Osmund, above, gives an 'in-passing' date of death for John Tudgay junior of 1846, but without a source, which is also not immediately obvious on Ancestry: could we have clarification that was the case? He certainly married in 1844, had a son (John Lashbrook Tudgay junior) in 1845 and does not appear in the 1851 census, but that's as far as current documentation goes.
If he died that early the 'Ramsey' has to be by Frederick as I think the initial in the signature reads (confirmed by the now invisible inscription on the back) and, despite the odd '47.8 Three Colt Street' apparently mistaken as a dating in the record, I stand by thinking the date on the front is 1880 unless the collection has another view. (We know that the family address in 1861 was '8 Three Colt Street' but, so far, the next known address for Frederick was elsewhere in 1891, since there are no 1871 and '81 census records.)
Osmund is correct about the 1846 year of death of John Tudgay junior. To save him the trouble of formatting and posting, here are the documents from Ancestry. They show John’s dates as birth October 3, 1820 to burial October 13, 1846.
John was shown as an “artist” on the record for the baptism of his eldest son John Lashbrook Joseph Tudgay in 1845. Sadly, the child passed away in 1846.
John’s wife Amelia Tudgay (née Stuart) must have been pregnant when her husband passed away. In 1851 she was living with her four-year-old son John Tudgay at 6 Edward Street, in Limehouse. John's birth was registered in Poplar in Q2 1847.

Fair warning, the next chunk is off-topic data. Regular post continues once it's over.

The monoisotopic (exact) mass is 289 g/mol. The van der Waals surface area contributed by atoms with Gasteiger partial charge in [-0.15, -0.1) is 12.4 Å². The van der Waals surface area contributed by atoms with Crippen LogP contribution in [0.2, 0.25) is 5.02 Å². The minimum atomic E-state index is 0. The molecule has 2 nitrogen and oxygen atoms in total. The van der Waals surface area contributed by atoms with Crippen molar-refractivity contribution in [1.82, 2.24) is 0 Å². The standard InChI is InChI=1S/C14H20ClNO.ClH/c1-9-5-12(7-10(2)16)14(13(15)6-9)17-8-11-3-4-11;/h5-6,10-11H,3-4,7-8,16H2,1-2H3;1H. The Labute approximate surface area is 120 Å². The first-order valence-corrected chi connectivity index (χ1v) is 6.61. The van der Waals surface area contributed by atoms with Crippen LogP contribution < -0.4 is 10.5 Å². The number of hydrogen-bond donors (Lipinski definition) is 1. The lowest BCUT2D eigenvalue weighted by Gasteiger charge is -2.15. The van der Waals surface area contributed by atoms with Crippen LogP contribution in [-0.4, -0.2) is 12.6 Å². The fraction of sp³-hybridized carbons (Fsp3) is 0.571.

I have a huge amount more (with documentation) about the Tudgay family from 1797 onwards, including all their addresses (Rotherhithe/Bermondsey >> Wapping >> Poplar >> briefly Bloomsbury >> Limehouse >> Stepney), professions, further children, one (unhelpful) Will, etc. I'm sorry not to have collated and posted this before, though I'm sure Marcie will continue to dig much of it out anyway, which is fine; I will endeavour to do so from tomorrow onwards. This will help answer much of the "more about the Tudgay family..." question, but I'm still as baffled as everybody else by who signed what and how - and indeed what is actually written in many cases.
It will be great to see that documentation, Osmund.
I’ve been concentrating on the “who signed what and how”. The earliest Tudgay reference that I have been able to find was for ‘A Three Decker Off Gibraltar’, by "Francis Tudgay", dated 1834. There are many references to paintings signed by J. and F. Tudgay in the 1860s – I found them for 1862, 1863, 1864 and 1865. The most recent reference to a Tudgay work is this one by Frederick Tudgay dated 1896.